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MSU Extension webinar details economic fallout of COVID-19

 


Speakers at a free webinar hosted by Montana State University Extension Thursday said despite recent legislation passed by Congress, industries around Montana will continue to face serious economic challenges as the COVID-19 pandemic continues.

“There’s a huge private sector financial storm,” Bureau of Business and Economic Research Director Patrick Barkey said.

In the webinar, Barkey gave a status update on where he thinks things stand for Montana and the U.S.

“In some ways it’s not a surprise. All growth comes to an end there’s always a recession,” he said, “The fact that the recession itself comes from a surprising source, is not a surprise, that’s how recessions work.”

He said even before novel coronavirus 2019 made it to the U.S. it was disrupting Asian supply lines and was having significant impacts on the global economy. But in the last few weeks COVID-19 has cratered consumer spending and led to a record-breaking rise in unemployment. Barkey said these problems exacerbate each other.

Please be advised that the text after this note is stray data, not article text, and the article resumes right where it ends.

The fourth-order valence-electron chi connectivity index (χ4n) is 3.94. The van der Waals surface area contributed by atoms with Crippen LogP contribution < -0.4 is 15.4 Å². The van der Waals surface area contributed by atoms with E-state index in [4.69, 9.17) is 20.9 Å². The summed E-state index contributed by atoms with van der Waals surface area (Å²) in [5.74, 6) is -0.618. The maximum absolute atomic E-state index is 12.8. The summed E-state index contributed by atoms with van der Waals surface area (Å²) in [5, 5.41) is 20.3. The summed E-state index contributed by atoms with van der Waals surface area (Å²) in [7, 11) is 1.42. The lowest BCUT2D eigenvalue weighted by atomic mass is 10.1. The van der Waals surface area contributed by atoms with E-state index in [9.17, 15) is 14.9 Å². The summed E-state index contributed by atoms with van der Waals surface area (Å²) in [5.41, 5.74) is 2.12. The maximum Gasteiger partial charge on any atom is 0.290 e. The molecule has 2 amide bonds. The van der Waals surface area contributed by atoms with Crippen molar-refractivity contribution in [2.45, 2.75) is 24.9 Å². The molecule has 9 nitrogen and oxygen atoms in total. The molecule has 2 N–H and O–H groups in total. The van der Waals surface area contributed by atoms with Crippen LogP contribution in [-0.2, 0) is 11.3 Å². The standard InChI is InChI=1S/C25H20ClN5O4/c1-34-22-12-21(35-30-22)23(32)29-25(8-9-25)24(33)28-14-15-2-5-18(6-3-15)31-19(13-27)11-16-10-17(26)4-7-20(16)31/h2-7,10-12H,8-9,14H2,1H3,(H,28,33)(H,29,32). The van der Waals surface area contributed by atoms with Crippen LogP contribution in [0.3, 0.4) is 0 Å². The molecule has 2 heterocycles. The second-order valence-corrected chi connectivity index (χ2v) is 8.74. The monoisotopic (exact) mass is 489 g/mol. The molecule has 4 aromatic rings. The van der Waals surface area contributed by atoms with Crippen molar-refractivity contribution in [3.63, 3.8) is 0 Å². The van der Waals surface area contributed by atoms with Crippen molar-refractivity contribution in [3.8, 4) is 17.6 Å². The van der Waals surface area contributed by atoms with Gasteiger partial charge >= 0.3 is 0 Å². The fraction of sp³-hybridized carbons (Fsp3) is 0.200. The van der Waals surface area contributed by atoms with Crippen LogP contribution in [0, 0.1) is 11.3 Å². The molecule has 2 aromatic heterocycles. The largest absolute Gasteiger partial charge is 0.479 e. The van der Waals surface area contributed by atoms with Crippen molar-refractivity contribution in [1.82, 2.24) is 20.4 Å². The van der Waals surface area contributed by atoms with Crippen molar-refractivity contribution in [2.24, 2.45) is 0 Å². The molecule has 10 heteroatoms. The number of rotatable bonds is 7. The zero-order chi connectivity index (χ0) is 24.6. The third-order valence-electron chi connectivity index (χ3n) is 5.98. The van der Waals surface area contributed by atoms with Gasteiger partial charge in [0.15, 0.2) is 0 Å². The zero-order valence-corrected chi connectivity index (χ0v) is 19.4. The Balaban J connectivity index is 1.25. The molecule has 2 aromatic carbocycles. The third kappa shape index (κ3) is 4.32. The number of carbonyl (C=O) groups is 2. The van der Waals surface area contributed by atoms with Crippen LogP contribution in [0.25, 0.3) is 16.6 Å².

“When people lose money, they don’t buy as much stuff,” he said.

George Haynes, a professor and agricultural policy specialist at Montana State University Extension said, the number of Montana’s who filed for unemployment during the week of March 15, was 15,000. The worst week during the great recession was just under 4,000.

Barkey said if people have to shelter-in-place for three months it will suspend a third of all jobs in the national economy.

“That’s 45 million jobs,” he said.

Barkey said developments on the federal level are encouraging. He pointed to the recent drop of interest rates and the recent stimulus package as positive progress.

“Where the economy goes in the future depends largely on how well and how fast we react to it,” he said.